Calf-thigh sequential pneumatic compression compared with plantar venous pneumatic compression to prevent deep-vein thrombosis after non-lower extremity trauma

C. Gregory Elliott, Tina Dudney, Marlene Egger, James F. Orme, Terry P. Clemmer, Susan D. Horn, Lindell Weaver, Diana Handrahan, Frank Thomas, Steven Merrell, Natalie Kitterman, Sandra Yeates

Research output: Contribution to journalArticle

66 Citations (Scopus)

Abstract

Objective: To compare the effectiveness of calf-thigh sequential pneumatic compression devices with the effectiveness of plantar venous intermittent pneumatic compression devices in prevention of venous thrombosis after major trauma. Subjects and Methods: We evaluated 181 consecutive patients after major trauma without lower extremity injuries that precluded the use of pneumatic compression devices. We randomly assigned 149 patients to either calf-thigh sequential pneumatic compression or plantar venous pneumatic compression. After blinding the observers to the method of prophylaxis against deep-vein thrombosis, we performed bilateral compression ultrasonography on or before day 8 after randomization. Results: Among 149 randomized patients, 62 who received calf-thigh sequential pneumatic compression and 62 who received plantar venous intermittent pneumatic compression devices completed the trial. Thirteen patients randomized to plantar venous intermittent pneumatic compression (21.0%) and 4 patients randomized to calf-thigh sequential pneumatic compression (6.5%) had deep- vein thrombosis (p = 0.009). Seven of 13 patients with deep-vein thrombosis after prophylaxis with plantar venous intermittent pneumatic compression had bilateral deep-vein thromboses, whereas all 4 patients with deep-vein thrombosis after prophylaxis with calf-thigh sequential pneumatic compression had unilateral deep-vein thrombosis. Conclusion: Calf-thigh sequential pneumatic compression prevents deep-vein thrombosis more effectively than plantar venous intermittent pneumatic compression after major trauma without lower extremity injuries.

Original languageEnglish (US)
Pages (from-to)25-32
Number of pages8
JournalJournal of Trauma - Injury, Infection and Critical Care
Volume47
Issue number1
DOIs
StatePublished - Jul 1 1999
Externally publishedYes

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Thigh
Venous Thrombosis
Extremities
Wounds and Injuries
Intermittent Pneumatic Compression Devices
Lower Extremity
Equipment and Supplies
Random Allocation
Ultrasonography

All Science Journal Classification (ASJC) codes

  • Surgery
  • Critical Care and Intensive Care Medicine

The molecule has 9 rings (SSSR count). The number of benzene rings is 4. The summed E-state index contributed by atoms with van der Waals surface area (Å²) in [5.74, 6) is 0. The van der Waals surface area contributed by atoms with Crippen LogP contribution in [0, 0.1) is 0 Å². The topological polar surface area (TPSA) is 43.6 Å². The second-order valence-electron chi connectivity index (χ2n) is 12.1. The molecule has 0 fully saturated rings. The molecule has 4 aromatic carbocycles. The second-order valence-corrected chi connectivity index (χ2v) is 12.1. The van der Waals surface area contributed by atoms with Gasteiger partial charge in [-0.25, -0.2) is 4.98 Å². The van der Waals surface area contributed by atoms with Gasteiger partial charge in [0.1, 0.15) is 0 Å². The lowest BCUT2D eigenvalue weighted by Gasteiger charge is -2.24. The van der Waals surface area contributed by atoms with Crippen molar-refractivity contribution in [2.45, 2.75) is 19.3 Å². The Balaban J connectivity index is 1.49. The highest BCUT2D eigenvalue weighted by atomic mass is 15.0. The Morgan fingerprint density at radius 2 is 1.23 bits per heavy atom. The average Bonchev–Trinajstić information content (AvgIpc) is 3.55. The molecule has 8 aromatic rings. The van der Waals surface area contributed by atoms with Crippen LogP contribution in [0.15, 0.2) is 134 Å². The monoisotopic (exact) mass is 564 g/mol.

Cite this

Calf-thigh sequential pneumatic compression compared with plantar venous pneumatic compression to prevent deep-vein thrombosis after non-lower extremity trauma. / Elliott, C. Gregory; Dudney, Tina; Egger, Marlene; Orme, James F.; Clemmer, Terry P.; Horn, Susan D.; Weaver, Lindell; Handrahan, Diana; Thomas, Frank; Merrell, Steven; Kitterman, Natalie; Yeates, Sandra.

In: Journal of Trauma - Injury, Infection and Critical Care, Vol. 47, No. 1, 01.07.1999, p. 25-32.

Research output: Contribution to journalArticle

Elliott, C. Gregory ; Dudney, Tina ; Egger, Marlene ; Orme, James F. ; Clemmer, Terry P. ; Horn, Susan D. ; Weaver, Lindell ; Handrahan, Diana ; Thomas, Frank ; Merrell, Steven ; Kitterman, Natalie ; Yeates, Sandra. / Calf-thigh sequential pneumatic compression compared with plantar venous pneumatic compression to prevent deep-vein thrombosis after non-lower extremity trauma. In: Journal of Trauma - Injury, Infection and Critical Care. 1999 ; Vol. 47, No. 1. pp. 25-32.
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abstract = "Objective: To compare the effectiveness of calf-thigh sequential pneumatic compression devices with the effectiveness of plantar venous intermittent pneumatic compression devices in prevention of venous thrombosis after major trauma. Subjects and Methods: We evaluated 181 consecutive patients after major trauma without lower extremity injuries that precluded the use of pneumatic compression devices. We randomly assigned 149 patients to either calf-thigh sequential pneumatic compression or plantar venous pneumatic compression. After blinding the observers to the method of prophylaxis against deep-vein thrombosis, we performed bilateral compression ultrasonography on or before day 8 after randomization. Results: Among 149 randomized patients, 62 who received calf-thigh sequential pneumatic compression and 62 who received plantar venous intermittent pneumatic compression devices completed the trial. Thirteen patients randomized to plantar venous intermittent pneumatic compression (21.0{\%}) and 4 patients randomized to calf-thigh sequential pneumatic compression (6.5{\%}) had deep- vein thrombosis (p = 0.009). Seven of 13 patients with deep-vein thrombosis after prophylaxis with plantar venous intermittent pneumatic compression had bilateral deep-vein thromboses, whereas all 4 patients with deep-vein thrombosis after prophylaxis with calf-thigh sequential pneumatic compression had unilateral deep-vein thrombosis. Conclusion: Calf-thigh sequential pneumatic compression prevents deep-vein thrombosis more effectively than plantar venous intermittent pneumatic compression after major trauma without lower extremity injuries.",
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